I wanted to bring a kid into the story to be his surrogate child. I don’t want to go any further with that [in the interview] because I don’t want to give anything away. She’s a little girl and her name is Abra. She’s named after the main female character in the John Steinbeck book East of Eden. I always sort of liked that name. I was able to create a kid character I thought was kind of a throwback to some of the kids that are in Pet Sematary, ‘Salem’s Lot and It — stuff like that. It’s been a long time since I used kids as big characters in a book, so this was a chance to do that.
Doctor Sleepreveals that Danny became kind of a drifter as a younger man. Who is in his life now — besides the cat?
You did used to write a lot of kid protagonists. Did that taper off because, well, your own kids grew up?
Yeah, you don’t have ‘em anymore! [Laughs.] I don’t want to sound slighting about this, or mean or anything, but they say write about what you know. Having kids is like having your own little ant farm in the house. I observed everything they did and it was possible to create young characters who were real. The other thing I used to think a lot about is there are very, very few books about children that are for adults. You could think of Lord of the Flies and Huckleberry Finn or Tom Sawyer, as examples. There are some, but not many serious novels about that.
If anything, books about kids that are popular with adults are getting more common.
I don’t know how to explain it but there has been this merging of young adult fiction, which is usually about teenagers or younger kids, and adult fiction. And I blame J.K. Rowling. [Laughs.] Harry Potter books were sold as children’s books, but they’re books that everybody read. The same is true of the Twilight books. More of the Twilight audience were young women, but still there were a lot of grown-ups who read that book.
Having a child in Doctor Sleep seems like an important test for Danny. Having someone to protect — or not — would finally reveal whether he really is different from the dad he fears.
I knew if I did this sequel I’d have to try to put together some of the same elements, but at the same time I didn’t want to make it too similar. I didn’t want to make Danny a grown up with kids of his own, and try to replicate that whole losing-your-temper-because-you’re-drunk thing. But I did think to myself: ‘Not only alcoholism can be a family disease, but rage can be a family disease.’ You find that the guys who abuse their children were abused themselves as kids. That certainly fit Danny as I knew him.
Without getting into spoilers, the book has Danny and the girl being pursued by The True Knot, a kind of nomadic group of people who masquerade as Winnebago-riding old timers but feed off people who have psychic energy.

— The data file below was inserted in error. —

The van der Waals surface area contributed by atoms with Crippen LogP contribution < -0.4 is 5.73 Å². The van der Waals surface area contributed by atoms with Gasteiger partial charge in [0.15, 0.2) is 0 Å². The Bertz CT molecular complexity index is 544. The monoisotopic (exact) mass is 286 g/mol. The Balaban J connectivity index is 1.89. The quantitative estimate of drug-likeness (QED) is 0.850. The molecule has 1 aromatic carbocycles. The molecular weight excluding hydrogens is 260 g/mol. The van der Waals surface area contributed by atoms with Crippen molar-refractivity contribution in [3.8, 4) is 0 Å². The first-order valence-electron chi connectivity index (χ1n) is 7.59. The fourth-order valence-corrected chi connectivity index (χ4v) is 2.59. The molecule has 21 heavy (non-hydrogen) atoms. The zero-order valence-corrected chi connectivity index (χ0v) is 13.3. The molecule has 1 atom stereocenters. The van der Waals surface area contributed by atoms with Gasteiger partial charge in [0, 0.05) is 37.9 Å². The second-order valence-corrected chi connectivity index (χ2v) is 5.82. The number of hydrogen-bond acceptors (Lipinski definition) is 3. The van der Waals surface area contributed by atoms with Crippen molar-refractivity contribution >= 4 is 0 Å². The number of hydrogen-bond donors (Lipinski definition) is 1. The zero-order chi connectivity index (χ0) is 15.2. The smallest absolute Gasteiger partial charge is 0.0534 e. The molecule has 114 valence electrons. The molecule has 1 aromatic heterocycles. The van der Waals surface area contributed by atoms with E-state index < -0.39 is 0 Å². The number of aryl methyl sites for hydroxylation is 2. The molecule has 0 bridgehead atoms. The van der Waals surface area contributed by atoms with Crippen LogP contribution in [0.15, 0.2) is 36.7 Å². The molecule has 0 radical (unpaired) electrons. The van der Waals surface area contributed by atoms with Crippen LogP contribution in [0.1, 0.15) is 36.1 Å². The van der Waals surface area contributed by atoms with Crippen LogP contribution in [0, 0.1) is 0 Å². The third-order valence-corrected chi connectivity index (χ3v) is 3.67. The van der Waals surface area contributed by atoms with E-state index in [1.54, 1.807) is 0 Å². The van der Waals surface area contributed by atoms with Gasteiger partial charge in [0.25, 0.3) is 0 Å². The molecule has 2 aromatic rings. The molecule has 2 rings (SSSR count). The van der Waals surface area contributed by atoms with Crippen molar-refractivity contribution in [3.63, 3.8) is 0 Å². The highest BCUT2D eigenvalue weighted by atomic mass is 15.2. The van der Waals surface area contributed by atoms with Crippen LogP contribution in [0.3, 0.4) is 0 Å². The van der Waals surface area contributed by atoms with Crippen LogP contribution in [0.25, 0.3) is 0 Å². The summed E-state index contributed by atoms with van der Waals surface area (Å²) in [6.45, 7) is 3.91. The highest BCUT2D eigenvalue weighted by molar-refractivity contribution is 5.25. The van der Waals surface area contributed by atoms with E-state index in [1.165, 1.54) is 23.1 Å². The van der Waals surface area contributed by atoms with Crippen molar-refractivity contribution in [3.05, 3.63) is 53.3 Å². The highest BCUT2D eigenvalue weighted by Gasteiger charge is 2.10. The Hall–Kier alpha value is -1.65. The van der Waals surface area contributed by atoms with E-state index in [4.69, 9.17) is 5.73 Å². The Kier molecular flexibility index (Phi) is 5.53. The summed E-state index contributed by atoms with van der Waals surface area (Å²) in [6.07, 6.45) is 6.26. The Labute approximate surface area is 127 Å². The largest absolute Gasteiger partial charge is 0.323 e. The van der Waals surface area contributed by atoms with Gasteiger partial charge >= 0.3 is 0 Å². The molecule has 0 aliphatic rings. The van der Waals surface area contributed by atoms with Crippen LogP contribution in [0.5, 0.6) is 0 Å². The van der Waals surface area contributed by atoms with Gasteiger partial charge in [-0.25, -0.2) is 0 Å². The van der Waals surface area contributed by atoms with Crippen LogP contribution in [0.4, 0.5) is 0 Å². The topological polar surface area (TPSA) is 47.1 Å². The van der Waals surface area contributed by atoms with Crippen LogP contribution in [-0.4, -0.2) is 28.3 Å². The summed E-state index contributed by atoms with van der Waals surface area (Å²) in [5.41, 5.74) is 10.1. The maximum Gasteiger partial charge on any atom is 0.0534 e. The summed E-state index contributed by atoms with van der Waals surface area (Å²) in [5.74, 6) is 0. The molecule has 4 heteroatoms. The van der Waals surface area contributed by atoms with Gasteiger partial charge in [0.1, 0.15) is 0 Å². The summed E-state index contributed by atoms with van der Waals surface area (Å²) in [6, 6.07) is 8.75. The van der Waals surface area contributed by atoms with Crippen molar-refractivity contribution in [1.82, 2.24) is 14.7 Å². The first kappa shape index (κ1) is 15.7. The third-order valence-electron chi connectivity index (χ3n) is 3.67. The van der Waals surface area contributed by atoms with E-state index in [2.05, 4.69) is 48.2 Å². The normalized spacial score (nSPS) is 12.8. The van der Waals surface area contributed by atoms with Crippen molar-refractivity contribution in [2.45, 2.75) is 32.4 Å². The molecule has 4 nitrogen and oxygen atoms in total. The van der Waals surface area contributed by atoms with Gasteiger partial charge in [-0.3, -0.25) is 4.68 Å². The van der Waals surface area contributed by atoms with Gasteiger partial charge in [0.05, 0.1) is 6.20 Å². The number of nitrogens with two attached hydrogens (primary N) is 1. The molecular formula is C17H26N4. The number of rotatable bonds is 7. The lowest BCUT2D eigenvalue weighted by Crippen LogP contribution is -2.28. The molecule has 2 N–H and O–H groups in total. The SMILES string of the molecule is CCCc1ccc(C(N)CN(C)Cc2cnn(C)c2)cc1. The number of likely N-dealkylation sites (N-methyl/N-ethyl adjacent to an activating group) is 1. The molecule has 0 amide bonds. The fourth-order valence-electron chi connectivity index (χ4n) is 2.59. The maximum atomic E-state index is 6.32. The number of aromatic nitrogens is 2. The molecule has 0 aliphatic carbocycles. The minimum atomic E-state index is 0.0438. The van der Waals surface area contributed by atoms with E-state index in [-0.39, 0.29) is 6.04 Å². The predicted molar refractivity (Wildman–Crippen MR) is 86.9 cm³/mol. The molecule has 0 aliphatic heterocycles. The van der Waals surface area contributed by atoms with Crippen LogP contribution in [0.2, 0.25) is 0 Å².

Driving back and forth from Maine to Florida, which I do twice a year, I’m always seeing all these recreational vehicles — the bounders in the Winnebagos. I always think to myself, ‘Who is in those things?’ You pass them a thousand times at rest stops. They’re always the ones wearing the shirts that say ‘God Does Not Deduct From a Lifespan Time Spent Fishing.’ They’re always lined up at the McDonald’s, slowing the whole line down. And I always thought to myself, ‘There’s something really sinister about those people because they’re so unobtrusive, yet so pervasive.’ I just wanted to use that. It would be the perfect way to travel around America and be unobtrusive if you were really some sort of awful creature.
Can you say anything about the settings of Doctor Sleep? Does it take place largely on the road?
I had a chance to return things to the New England setting that I know, but I did go back to Colorado and look around and said I’ve got to try to bring this back around to where the original book was. Everything should come home again. So there is actually a climax in – let’s put it this way – in an area people will remember. But one of the things – and I’m not sure if this is going to be a problem for readers or not – is that Doctor Sleep is a sequel to the novel. It’s not a sequel to the Kubrick film. At the end of the Kubrick film, the Overlook is still there. It just kind of freezes. But at the end of the book, it burns down.
I imagine you had to revisit The Shining before starting. How was that experience?
Oh man, that was a real exercise in self-consciousness. Let’s try to remember the guy who wrote this was barely 30 years old. That’s half the age I am now, and more. I’ve learned some new tricks since then, and I’ve lost some of the original urgency that went into the books at that time. I’m not the same man I was, but that was also sort of the attraction for it.